Day before yesterday at SuperU I bought a jar of choucroute off the shelf. There were just two choices if I wanted sauerkraut without a lot of meat and sausages as part of the bargain, and sausages from a tin are not my idea of good eats. I rejected those a priori.
The two brands left to choose from were William Saurin, sauerkraut in a tin advertised as having been cooked in Riesling wine. According to the label, what was in the tin was 69% choucroute and 0.5% Riesling wine. The tin cost 1.79€. I passed.
Instead, I got a jar of Charles Christ choucroute « style
brasserie » — it too was cooked in Riesling. The ingredients list said it was 72% sauerkraut and 2.0% Riesling. That sounded better to me, and the jar sold for just 1.73€. It also contained "cured lean and fat pork," so rinsing the sauerkraut before heating it up wasn't an option.
Brasserie, by the way means "brewery," and it is also the name given to a certain kind of restaurant. It's pretty much a synonym for taverne, and these are restaurants that usually have an extensive menu of standard French and Alsatian dishes served not just at conventional mealtimes but at all hours of the day and evening, along with beer and, of course, wine.
Here's what I wrote yesterday: Okay, I just opened the jar of Charles Christ ’kraut. First, I have to say the smell was off-putting. Suddenly I remember why people say they don't like cooked cabbage or sauerkraut at all. It must be the smell of the fermentation, and it is more than a little sour-smelling.
This label lists the "quality criteria"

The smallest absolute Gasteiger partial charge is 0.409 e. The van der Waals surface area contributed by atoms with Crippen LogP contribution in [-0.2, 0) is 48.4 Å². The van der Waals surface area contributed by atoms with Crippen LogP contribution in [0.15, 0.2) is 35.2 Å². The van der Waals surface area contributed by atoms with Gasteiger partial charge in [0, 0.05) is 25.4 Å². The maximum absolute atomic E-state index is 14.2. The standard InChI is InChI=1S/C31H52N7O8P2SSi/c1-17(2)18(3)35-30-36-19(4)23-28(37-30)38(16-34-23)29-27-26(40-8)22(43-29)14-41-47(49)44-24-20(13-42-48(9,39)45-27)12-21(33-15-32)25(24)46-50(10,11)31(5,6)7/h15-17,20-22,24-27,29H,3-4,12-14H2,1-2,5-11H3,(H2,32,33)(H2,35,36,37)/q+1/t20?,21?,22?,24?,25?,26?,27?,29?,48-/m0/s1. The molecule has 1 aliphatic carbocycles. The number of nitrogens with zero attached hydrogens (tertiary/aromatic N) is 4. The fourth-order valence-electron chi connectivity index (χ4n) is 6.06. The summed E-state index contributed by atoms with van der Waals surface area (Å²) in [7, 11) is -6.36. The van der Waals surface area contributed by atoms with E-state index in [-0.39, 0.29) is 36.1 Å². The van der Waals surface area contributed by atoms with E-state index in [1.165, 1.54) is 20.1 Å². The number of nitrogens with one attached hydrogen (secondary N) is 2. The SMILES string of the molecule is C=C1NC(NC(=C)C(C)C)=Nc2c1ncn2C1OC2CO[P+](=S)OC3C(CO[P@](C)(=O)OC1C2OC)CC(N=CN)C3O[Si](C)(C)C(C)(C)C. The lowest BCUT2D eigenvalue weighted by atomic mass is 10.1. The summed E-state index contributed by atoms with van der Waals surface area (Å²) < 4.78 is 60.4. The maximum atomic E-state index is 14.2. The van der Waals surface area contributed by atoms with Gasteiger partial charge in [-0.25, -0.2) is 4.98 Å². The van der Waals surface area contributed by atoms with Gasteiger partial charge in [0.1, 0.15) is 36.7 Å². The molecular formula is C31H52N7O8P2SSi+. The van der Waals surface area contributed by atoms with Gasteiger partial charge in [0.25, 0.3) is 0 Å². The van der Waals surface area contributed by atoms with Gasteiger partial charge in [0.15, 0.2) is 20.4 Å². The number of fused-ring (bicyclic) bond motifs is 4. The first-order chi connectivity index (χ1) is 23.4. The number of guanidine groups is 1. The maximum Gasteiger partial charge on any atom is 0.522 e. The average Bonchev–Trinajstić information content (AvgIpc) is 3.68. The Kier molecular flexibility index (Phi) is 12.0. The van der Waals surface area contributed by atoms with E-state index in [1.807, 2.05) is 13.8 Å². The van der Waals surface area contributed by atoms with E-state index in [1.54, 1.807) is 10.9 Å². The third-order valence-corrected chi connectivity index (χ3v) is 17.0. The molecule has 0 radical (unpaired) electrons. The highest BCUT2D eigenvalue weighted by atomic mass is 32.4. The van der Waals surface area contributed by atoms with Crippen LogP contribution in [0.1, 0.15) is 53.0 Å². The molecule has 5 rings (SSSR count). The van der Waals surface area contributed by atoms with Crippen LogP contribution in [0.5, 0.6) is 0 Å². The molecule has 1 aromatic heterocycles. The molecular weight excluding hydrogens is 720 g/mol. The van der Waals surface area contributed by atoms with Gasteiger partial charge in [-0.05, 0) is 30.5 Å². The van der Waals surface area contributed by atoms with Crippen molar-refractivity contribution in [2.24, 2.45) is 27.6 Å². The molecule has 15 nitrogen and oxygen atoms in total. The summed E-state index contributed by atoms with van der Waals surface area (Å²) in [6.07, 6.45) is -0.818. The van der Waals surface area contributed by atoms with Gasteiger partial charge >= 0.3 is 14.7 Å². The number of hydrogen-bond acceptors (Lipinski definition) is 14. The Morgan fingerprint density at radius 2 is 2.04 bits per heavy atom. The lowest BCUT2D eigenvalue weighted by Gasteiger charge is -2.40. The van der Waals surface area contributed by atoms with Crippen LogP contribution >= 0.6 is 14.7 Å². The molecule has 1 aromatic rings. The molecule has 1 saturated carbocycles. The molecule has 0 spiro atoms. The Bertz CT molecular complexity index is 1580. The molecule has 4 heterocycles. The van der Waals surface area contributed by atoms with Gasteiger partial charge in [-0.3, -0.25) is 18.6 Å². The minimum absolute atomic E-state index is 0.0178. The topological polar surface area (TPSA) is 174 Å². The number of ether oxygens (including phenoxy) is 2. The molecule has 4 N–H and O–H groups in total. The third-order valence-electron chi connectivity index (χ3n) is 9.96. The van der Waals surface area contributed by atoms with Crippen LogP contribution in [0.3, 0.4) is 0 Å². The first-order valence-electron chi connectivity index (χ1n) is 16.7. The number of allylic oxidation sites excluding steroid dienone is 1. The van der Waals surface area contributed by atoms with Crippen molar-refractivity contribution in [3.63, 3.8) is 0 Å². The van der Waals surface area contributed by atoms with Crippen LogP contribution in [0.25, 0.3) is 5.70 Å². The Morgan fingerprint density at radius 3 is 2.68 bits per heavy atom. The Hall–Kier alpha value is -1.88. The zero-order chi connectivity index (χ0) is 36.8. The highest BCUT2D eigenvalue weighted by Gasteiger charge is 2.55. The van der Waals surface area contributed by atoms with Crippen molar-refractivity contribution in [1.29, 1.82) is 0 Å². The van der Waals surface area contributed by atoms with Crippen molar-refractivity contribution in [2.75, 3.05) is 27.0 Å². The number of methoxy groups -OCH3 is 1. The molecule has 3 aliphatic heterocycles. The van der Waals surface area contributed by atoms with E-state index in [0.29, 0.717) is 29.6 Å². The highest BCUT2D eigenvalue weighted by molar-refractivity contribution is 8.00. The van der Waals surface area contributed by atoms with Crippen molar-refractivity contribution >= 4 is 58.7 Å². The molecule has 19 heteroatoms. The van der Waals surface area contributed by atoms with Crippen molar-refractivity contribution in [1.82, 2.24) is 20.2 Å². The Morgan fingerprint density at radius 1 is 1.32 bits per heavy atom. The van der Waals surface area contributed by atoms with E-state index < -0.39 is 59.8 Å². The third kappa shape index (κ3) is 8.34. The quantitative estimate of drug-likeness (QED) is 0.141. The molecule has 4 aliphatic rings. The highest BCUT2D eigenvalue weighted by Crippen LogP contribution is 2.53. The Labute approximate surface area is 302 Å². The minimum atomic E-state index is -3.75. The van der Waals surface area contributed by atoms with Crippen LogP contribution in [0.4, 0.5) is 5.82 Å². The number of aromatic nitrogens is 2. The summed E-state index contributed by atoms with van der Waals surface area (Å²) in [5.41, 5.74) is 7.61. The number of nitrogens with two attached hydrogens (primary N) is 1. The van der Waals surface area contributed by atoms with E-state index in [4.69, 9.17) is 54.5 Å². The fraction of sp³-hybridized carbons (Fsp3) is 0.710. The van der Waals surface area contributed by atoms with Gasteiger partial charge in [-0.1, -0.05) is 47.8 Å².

for Charles Christ's choucroute
We just tasted the Christ ’kraut. To be fair, it has just started to heat up, so we haven't given it enough cooking time yet. But I wanted to taste it before I added some wine to it. I can tell already that more wine will be necessary. And the best thing is the Christ ’kraut tastes better than it smells. I'll give it time, and some more white wine. When in doubt... as they say... add more wine.
You won't be surprised to hear me say that the sauerkraut I made using choucroute crue didn't (and doesn't) have that sour, cabbagy, fermentation smell. I attribute that to the rinsing and blanching I did before I cooked the sauerkraut in duck fat with white wine, onions, carrots, smoked pork lardons, and aromatics including peppercorns, allspice berries, bay leaves, and juniper berries.
The Charles Christ ’kraut is also much saltier than what I made. In fact, with mine, we ended up adding salt at the table, which is what we prefer doing. That's better than having food that is served already over-salted.
I've just added a big spoonful of duck fat and a good glug of white wine to the Charles Christ ’kraut, along with some black pepper and a bay leaf. We'll see how it tastes after another 30 or 40 minutes of cooking with those additions.
* * *
Even after doctoring and 40 minutes' more cooking, the taste of the Charles Christ ’kraut was not really similar to the taste of my home-cooked version. What we finally did, though, was mix the two varieties together in the same pan and let the flavors blend. The jarred version wasn't terrible, and it didn't ruin the home-made ’kraut.
At this point, we have eaten so much sauerkraut that we might not have it again for a while. But I do know that I will continue to buy raw choucroute when it is on sale, put it in the freezer if necessary, and then rinse, blanch, and cook it myself. It's better than the stuff in the jar. I guess that's not surprising.